21 Days of Prayer & Fasting
Our 21 day fast will take place between February 4 - 25.
You can abstain from food, social media, TV, or whatever it is that you want to give up for a few weeks. The fast is about more than giving something up. It is about adding things into our lives that can better position us to hear from God.
Maybe you want to read the Bible more, be a better husband/wife, a better parent, discover purpose...try spending the time you usually watch TV in prayer instead. Let's make this our best year yet, for Hamilton Elim and for each one of us.
Scripture does not command Christians to fast. At the same time, the Bible presents fasting as something that is good, profitable, and beneficial. The book of Acts records believers fasting before they made important decisions (Acts 13:2; 14:23). Fasting and prayer are often linked together (Luke 2:37; 5:33). Too often, the focus of fasting is on the lack of food. Instead, the purpose of fasting should be to take your eyes off the things of this world to focus completely on God. Fasting is a way to demonstrate to God, and to ourselves, that we are serious about our relationship with Him. Fasting helps us gain a new perspective and a renewed reliance upon God.
Although fasting in Scripture is almost always a fasting from food, there are other ways to fast. Anything given up temporarily in order to focus all our attention on God can be considered a fast (1 Corinthians 7:1-5). Fasting should be limited to a set time, especially when fasting from food. Extended periods of time without eating can be harmful to the body. Fasting is not intended to punish the flesh, but to redirect attention to God. Fasting should not be considered a “dieting method” either. The purpose of a biblical fast is not to lose weight, but rather to gain deeper fellowship with God. Anyone can fast, but some may not be able to fast from food (diabetics, for example). Everyone can temporarily give up something in order to draw closer to God.
By taking our eyes off the things of this world, we can more successfully turn our attention to Christ. Fasting is not a way to get God to do what we want. Fasting changes us, not God. Fasting is not a way to appear more spiritual than others. Fasting is to be done in a spirit of humility and a joyful attitude (Matthew 6:16-18).
What are the different types of fasting in the Bible? Usually, fasting is the abstaining of food for a certain period of time. There are different types of fasting in the Bible, however, and not all of them involve food.
The regular fast is done by abstaining from all food, both solid and liquid, except for water. This is the type of fasting Judah’s King Jehoshaphat called for when his country was confronted with invasion (2 Chronicles 20:3). The Lord defeated their enemies, and the men of Judah blessed the Lord (2 Chronicles 20:24–27). After the Babylonian Captivity, the people returning to Jerusalem prayed and fasted, asking God for His protection on their journey (Ezra 8:21). The Lord Jesus fasted during His forty days in the wilderness being tempted by Satan (Luke 4:2). When Jesus was hungry, Satan tempted Him to turn the stones into bread, to which Jesus replied, “Man shall not live by bread alone” (Luke 4:4).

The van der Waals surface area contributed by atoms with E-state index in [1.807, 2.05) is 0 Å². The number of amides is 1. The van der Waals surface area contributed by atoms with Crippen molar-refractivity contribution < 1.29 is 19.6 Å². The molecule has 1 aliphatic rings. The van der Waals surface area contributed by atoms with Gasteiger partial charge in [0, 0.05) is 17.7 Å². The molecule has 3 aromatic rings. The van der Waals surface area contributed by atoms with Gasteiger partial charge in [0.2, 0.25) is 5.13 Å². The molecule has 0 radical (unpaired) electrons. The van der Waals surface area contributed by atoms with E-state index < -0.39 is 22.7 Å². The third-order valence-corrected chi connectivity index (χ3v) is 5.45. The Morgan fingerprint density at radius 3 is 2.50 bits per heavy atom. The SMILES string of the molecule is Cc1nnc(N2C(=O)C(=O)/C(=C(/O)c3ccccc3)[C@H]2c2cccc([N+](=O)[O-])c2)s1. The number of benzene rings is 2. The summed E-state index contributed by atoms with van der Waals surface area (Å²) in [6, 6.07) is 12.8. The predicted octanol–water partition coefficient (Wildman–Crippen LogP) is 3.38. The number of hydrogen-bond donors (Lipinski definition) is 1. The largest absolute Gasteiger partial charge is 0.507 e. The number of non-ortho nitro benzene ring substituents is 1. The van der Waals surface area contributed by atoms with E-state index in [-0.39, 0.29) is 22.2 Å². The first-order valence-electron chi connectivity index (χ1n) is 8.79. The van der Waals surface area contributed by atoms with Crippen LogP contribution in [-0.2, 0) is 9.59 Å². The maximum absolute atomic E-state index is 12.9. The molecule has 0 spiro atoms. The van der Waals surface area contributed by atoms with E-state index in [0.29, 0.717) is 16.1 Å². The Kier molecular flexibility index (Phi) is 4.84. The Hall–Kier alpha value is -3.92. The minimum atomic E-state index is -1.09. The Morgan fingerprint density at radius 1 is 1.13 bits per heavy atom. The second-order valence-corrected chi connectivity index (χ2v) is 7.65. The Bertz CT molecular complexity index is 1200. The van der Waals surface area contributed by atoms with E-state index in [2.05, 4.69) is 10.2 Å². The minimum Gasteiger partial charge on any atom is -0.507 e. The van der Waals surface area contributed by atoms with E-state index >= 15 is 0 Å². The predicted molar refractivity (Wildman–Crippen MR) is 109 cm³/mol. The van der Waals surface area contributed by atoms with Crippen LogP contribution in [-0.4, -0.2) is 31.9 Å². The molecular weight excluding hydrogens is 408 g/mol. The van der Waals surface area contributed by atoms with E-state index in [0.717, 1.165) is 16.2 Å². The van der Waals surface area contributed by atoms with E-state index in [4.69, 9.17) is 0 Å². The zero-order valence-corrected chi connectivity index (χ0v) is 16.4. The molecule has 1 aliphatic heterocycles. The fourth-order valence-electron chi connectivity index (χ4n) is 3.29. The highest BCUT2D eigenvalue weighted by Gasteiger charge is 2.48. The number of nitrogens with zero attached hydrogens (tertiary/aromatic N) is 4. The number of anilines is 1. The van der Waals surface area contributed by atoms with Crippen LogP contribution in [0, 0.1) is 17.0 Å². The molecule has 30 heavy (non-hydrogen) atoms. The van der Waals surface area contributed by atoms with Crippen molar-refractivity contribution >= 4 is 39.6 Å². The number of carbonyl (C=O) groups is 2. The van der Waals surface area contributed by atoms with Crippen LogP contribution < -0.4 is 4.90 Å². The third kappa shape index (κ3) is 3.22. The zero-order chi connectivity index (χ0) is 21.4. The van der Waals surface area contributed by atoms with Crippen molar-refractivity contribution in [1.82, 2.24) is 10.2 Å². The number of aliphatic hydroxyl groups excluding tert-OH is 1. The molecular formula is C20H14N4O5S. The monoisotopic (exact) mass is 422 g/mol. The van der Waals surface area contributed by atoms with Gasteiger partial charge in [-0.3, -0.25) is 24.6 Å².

Another type of biblical fasting is the partial fast. The prophet Daniel spent three weeks fasting from certain foods. In Daniel 10, the prophet says, “I, Daniel, mourned for three weeks. I ate no choice food; no meat or wine touched my lips; and I used no lotions at all until the three weeks were over” (Daniel 10:2–3). Note that Daniel’s fast to express his grief on this occasion only omitted “choice” food, and it also involved relinquishing the use of oils and “lotions” for refreshment. Today, many Christians follow this example and abstain from certain foods or activities for a short time, looking to the Lord for their comfort and strength.
Also mentioned in the Bible is the absolute fast, or the full fast, where no food or water is consumed. When Esther discovered the plan for all the Jews to be killed in Persia, she and her fellow Jews fasted from food and water for three days before she entered the king’s courts to ask for his mercy (Esther 4:16). Another example of an absolute fast is found in the story of Saul’s conversion. The murderous Saul encountered Jesus in His glory on the road to Damascus. “For three days he was blind, and did not eat or drink anything” (Acts 9:9). Immediately following that time of blindness and fasting, Saul dedicated his life to preaching Jesus Christ.
In the cases of Esther and Saul, the absolute fast only lasted three days. However, Moses and Elijah took part in miraculous, forty-day absolute fasts. When Moses met God on the mountaintop to receive the tablets of stone, he ate no bread and drank no water (Deuteronomy 9:9). And, after Elijah defeated the prophets of Baal on Mt. Carmel, infuriating Queen Jezebel, Elijah fled for his life and spent forty days of fasting in the wilderness (1 Kings 19).
The Bible also mentions a sexual fast, although not by that name. In Exodus 19:15, the people of Israel were to prepare for their encounter with the Lord at Mt. Sinai, and part of their preparation was to abstain from sexual relations for three days. And in 1 Corinthians 7:5 Paul says that a married couple can mutually agree to abstain from sex for a short period of time in order to devote themselves to prayer. But then they are to “come together again so that Satan will not tempt you because of your lack of self-control.”
The purpose of fasting is not to get God to respond as a genie in a bottle to grant our every wish. Fasting, whether it is regular, partial, absolute, or sexual, is a seeking after God’s heart, all other blessings and benefits being secondary to God Himself. This is what sets apart biblical fasting from other religious and cultural practices around the world.